My favorite is the sole brunette of this girl gang who is quick witted, a perpetual liar, and to be frank, quite bizarre. When they are feeling vicious as young girls are prone, it is her. that they target and the familiar battle cry of my childhood sounds, “You’re not our friend anymore!” She is resilient and proud. Perhaps, it’s just that I identify with her, but I find her much more interesting than the other paper dolls. She often appears alone, without the blonde brigade in tow, at my door.
The first time she introduces herself as “Madison that moved in six months ago,” and asks about the stray cat that sits most evenings at my feet. The white feline Millie hisses at children and only likes me as long as she can sit in my lap without being disturbed. If I shift too much, I’ve been scratched and hissed at too. Millie is a survivalist and trusts no one, and it is Millie that she wants to befriend. This day that we are to have our introductions, Millie has fled when Madison appears with a bouquet of flowers that she’s picked in her tatty leftover Easter basket. She leaves a flower with me with firm instruction to give to the cat next time I see her. I give the flower to the cat later that evening, chuckling as the devil green eyed cat glares suspiciously. I am slightly drunk, and I present it with the proper ceremonial air just as Madison instructed. I wonder if the neighbors are watching. I consider if I’m, in fact, still as bizarre as Madison or myself as a child. Present circumstances of giving a wilted Queen Anne’s Lace to a petulant stray cat would point to an affirmative answer.
After a few days, she reappears, and I tell her I gave Millie her flower. “Did she like it?” she asks. I wonder how to respond. I think there are times when I don’t even know if my own two cats like me. “I think so,” I answer affirmatively. What’s a lie to the perpetual liar of the neighborhood? She nods as if this were expected, “I thought those might be her favorite,” she says. I hope that she doesn’t test out their newly formed friendship any time soon. “Do you know where she is today?” she asks. When I shake my head, she quips, “I imagine she’s off in a bush givin’ birth. That’s all any of the cats do around here anyway! Just go off in a bush and have kittens,” and I am amused and laugh. Although she doesn’t understand why I find this so funny, she giggles along, too.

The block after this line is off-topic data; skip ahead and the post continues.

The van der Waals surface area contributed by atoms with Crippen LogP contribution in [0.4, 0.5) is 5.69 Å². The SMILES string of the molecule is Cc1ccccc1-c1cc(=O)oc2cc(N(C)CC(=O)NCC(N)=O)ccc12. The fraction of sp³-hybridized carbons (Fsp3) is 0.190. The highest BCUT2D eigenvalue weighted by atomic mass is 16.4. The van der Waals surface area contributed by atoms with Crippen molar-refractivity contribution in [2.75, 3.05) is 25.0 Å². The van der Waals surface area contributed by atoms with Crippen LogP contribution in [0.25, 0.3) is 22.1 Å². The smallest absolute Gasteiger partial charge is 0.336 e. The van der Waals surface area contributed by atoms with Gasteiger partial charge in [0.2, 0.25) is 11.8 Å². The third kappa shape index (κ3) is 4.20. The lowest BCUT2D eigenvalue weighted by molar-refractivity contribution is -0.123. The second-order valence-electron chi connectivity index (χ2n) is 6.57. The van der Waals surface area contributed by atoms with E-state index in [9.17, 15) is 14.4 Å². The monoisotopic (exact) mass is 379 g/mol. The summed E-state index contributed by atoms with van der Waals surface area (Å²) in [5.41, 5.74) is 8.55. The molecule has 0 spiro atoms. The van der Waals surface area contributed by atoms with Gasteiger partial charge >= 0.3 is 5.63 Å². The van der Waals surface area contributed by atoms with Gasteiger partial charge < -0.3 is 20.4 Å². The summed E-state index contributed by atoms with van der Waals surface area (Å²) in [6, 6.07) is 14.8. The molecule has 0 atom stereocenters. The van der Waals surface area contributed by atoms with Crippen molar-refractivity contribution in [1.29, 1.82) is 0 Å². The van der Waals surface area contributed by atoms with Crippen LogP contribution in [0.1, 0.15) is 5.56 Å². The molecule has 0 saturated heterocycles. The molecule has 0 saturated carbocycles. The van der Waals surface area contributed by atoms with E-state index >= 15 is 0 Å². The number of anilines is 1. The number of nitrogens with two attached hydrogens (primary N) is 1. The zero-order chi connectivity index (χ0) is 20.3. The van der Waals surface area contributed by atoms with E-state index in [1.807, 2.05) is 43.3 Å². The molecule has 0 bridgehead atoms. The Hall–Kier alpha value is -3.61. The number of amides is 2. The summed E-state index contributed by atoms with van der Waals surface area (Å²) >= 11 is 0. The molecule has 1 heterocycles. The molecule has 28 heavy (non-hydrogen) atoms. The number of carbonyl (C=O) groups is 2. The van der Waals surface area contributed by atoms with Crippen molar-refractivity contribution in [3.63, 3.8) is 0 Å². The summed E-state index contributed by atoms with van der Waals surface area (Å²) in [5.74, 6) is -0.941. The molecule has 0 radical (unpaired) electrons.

I was waiting for the score to start, as yesterday, in the midst of the produce section the following scene took place:
The lady, ms. S.M. Cash, stumbling and seemingly drunk from an hour long ride in a car with no air conditioning and black interior, stood lethargic next to the matronly cabbage heads and gloating red tomatoes when in came a bird, flapping and cawing. The bird came to rest roughly 9 feet from Ms. S.M.Cash, and they both stared at each other, smiled, and took up an afternoon conversation. Quite shortly, the lazy butcher in his pristine white, that alleged a day of napping, came lurching out with an old net and set about upsetting all parties involved. The bird immediately shot to the ceiling. The butcher, with swooping gestures tried to apprehend the guilty party and rushed about telling daft jokes to the lady who could only stare at the ceiling and worry about the bird. Eventually the butcher grew bored chasing the bird and retired to his bloody cuts of meat and honest knives, and the lady tried to apologize for one of “her kind”. It was too late. The bird, betrayed and hurt, took on a dull song and refused to come down from his corner.
Drinking homeade slushes in the kitchen and swaying in skirts to the music; we make our own vacation. The tequila had flushed my cheeks, and I had long since passed being daringly flirtatious and frank. “The Boys” were making a run for beer, and I was invited. I made sure to gloat since I was the only girl invited. The truth is none of the other girls wanted to go, and the boys knew I’d beg them to turn up Clutch. I’d thrash around, screaming lyrics eagerly in the backseat just like them. At the store, I’d straighten my skirt and tell J. to sit still while I reapplied my lipstick. Late at night they’d roar laughter upon discovering, on my bookshelves, the collected works of Graham Greene that I stole from the library my senior year. “Hey Sarah, why are their bar code stickers on all of these?” Most people shoplifted clothing or makeup when they were young and making horrible choices, but it would be books for me. Laughter heard round, but you’d stare too long and nod your head at the door. We would slip secretively out into the night to chat on the porch. When everyone came looking for us, we’d blush guiltily.
*Don’t worry, guys. I’m no longer a thief. I’ve since donated way more books worth way more money than I ever stole when I was young and stupid.